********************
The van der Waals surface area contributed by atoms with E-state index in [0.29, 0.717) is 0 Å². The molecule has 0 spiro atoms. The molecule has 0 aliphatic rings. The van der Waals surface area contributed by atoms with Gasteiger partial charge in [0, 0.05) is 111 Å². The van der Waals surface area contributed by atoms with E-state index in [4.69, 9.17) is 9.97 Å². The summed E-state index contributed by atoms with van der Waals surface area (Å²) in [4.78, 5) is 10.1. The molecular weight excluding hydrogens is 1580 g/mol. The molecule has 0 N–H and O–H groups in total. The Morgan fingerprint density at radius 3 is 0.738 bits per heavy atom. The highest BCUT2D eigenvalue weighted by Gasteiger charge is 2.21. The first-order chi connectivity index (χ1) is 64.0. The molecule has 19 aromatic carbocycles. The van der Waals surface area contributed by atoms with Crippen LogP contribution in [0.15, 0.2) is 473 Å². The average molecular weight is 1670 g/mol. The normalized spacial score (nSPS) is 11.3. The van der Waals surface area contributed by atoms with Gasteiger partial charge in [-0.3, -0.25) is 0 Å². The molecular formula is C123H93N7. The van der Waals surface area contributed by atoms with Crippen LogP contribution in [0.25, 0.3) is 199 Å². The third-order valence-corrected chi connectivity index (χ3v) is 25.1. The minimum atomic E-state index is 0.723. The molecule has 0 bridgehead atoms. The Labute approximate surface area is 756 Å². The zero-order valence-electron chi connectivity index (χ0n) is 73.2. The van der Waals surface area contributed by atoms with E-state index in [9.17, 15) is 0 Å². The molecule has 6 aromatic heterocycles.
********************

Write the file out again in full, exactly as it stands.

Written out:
The van der Waals surface area contributed by atoms with E-state index in [0.29, 0.717) is 0 Å². The molecule has 0 spiro atoms. The molecule has 0 aliphatic rings. The van der Waals surface area contributed by atoms with Gasteiger partial charge in [0, 0.05) is 111 Å². The van der Waals surface area contributed by atoms with E-state index in [4.69, 9.17) is 9.97 Å². The summed E-state index contributed by atoms with van der Waals surface area (Å²) in [4.78, 5) is 10.1. The molecular weight excluding hydrogens is 1580 g/mol. The molecule has 0 N–H and O–H groups in total. The Morgan fingerprint density at radius 3 is 0.738 bits per heavy atom. The highest BCUT2D eigenvalue weighted by Gasteiger charge is 2.21. The first-order chi connectivity index (χ1) is 64.0. The molecule has 19 aromatic carbocycles. The van der Waals surface area contributed by atoms with Crippen LogP contribution in [0.15, 0.2) is 473 Å². The average molecular weight is 1670 g/mol. The normalized spacial score (nSPS) is 11.3. The van der Waals surface area contributed by atoms with Gasteiger partial charge in [-0.3, -0.25) is 0 Å². The molecular formula is C123H93N7. The van der Waals surface area contributed by atoms with Crippen LogP contribution in [0.25, 0.3) is 199 Å². The third-order valence-corrected chi connectivity index (χ3v) is 25.1. The minimum atomic E-state index is 0.723. The molecule has 0 bridgehead atoms. The Labute approximate surface area is 756 Å². The zero-order valence-electron chi connectivity index (χ0n) is 73.2. The van der Waals surface area contributed by atoms with E-state index in [9.17, 15) is 0 Å². The molecule has 6 aromatic heterocycles.